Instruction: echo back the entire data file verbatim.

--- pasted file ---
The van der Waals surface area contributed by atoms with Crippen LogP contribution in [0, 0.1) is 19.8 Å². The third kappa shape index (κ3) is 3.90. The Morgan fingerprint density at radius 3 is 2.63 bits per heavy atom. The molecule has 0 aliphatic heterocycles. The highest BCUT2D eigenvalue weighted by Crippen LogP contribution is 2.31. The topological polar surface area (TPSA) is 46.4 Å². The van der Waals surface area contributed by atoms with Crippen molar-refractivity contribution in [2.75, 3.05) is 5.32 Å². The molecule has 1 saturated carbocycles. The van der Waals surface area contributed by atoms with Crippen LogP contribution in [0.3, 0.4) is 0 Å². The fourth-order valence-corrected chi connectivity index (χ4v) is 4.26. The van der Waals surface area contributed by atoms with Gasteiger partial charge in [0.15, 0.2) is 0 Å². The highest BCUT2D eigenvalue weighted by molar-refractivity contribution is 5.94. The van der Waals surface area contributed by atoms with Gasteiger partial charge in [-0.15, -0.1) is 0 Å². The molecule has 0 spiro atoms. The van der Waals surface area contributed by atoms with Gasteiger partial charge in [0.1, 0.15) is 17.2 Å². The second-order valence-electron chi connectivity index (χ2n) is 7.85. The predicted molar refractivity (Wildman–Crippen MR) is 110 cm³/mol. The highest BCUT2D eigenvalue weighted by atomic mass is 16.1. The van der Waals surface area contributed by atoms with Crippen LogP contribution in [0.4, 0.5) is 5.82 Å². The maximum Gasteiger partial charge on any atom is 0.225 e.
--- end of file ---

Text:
The van der Waals surface area contributed by atoms with Crippen LogP contribution in [0, 0.1) is 19.8 Å². The third kappa shape index (κ3) is 3.90. The Morgan fingerprint density at radius 3 is 2.63 bits per heavy atom. The molecule has 0 aliphatic heterocycles. The highest BCUT2D eigenvalue weighted by Crippen LogP contribution is 2.31. The topological polar surface area (TPSA) is 46.4 Å². The van der Waals surface area contributed by atoms with Crippen molar-refractivity contribution in [2.75, 3.05) is 5.32 Å². The molecule has 1 saturated carbocycles. The van der Waals surface area contributed by atoms with Crippen LogP contribution in [0.3, 0.4) is 0 Å². The fourth-order valence-corrected chi connectivity index (χ4v) is 4.26. The van der Waals surface area contributed by atoms with Gasteiger partial charge in [0.15, 0.2) is 0 Å². The highest BCUT2D eigenvalue weighted by molar-refractivity contribution is 5.94. The van der Waals surface area contributed by atoms with Gasteiger partial charge in [-0.15, -0.1) is 0 Å². The molecule has 0 spiro atoms. The van der Waals surface area contributed by atoms with Gasteiger partial charge in [0.1, 0.15) is 17.2 Å². The second-order valence-electron chi connectivity index (χ2n) is 7.85. The predicted molar refractivity (Wildman–Crippen MR) is 110 cm³/mol. The highest BCUT2D eigenvalue weighted by atomic mass is 16.1. The van der Waals surface area contributed by atoms with Crippen LogP contribution in [0.4, 0.5) is 5.82 Å². The maximum Gasteiger partial charge on any atom is 0.225 e.